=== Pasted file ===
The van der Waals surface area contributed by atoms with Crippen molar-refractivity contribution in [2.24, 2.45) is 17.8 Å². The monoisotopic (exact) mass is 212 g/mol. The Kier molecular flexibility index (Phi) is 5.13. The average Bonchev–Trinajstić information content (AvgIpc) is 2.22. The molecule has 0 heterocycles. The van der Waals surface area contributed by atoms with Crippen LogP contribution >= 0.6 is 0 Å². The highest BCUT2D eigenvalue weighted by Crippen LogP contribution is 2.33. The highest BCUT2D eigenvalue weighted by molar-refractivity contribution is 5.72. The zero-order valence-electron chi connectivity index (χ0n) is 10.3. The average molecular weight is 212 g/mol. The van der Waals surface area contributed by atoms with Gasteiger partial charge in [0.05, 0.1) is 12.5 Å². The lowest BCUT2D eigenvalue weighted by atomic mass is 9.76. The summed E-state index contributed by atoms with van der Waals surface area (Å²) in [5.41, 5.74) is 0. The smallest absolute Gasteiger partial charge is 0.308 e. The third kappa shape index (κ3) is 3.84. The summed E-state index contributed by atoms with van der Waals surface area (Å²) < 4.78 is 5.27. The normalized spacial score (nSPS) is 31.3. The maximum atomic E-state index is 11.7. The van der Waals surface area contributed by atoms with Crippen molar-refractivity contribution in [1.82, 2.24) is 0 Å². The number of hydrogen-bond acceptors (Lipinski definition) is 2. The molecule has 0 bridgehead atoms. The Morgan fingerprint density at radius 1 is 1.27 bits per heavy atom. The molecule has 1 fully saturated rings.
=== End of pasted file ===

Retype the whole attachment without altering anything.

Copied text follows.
The van der Waals surface area contributed by atoms with Crippen molar-refractivity contribution in [2.24, 2.45) is 17.8 Å². The monoisotopic (exact) mass is 212 g/mol. The Kier molecular flexibility index (Phi) is 5.13. The average Bonchev–Trinajstić information content (AvgIpc) is 2.22. The molecule has 0 heterocycles. The van der Waals surface area contributed by atoms with Crippen LogP contribution >= 0.6 is 0 Å². The highest BCUT2D eigenvalue weighted by Crippen LogP contribution is 2.33. The highest BCUT2D eigenvalue weighted by molar-refractivity contribution is 5.72. The zero-order valence-electron chi connectivity index (χ0n) is 10.3. The average molecular weight is 212 g/mol. The van der Waals surface area contributed by atoms with Gasteiger partial charge in [0.05, 0.1) is 12.5 Å². The lowest BCUT2D eigenvalue weighted by atomic mass is 9.76. The summed E-state index contributed by atoms with van der Waals surface area (Å²) in [5.41, 5.74) is 0. The smallest absolute Gasteiger partial charge is 0.308 e. The third kappa shape index (κ3) is 3.84. The summed E-state index contributed by atoms with van der Waals surface area (Å²) < 4.78 is 5.27. The normalized spacial score (nSPS) is 31.3. The maximum atomic E-state index is 11.7. The van der Waals surface area contributed by atoms with Crippen molar-refractivity contribution in [1.82, 2.24) is 0 Å². The number of hydrogen-bond acceptors (Lipinski definition) is 2. The molecule has 0 bridgehead atoms. The Morgan fingerprint density at radius 1 is 1.27 bits per heavy atom. The molecule has 1 fully saturated rings.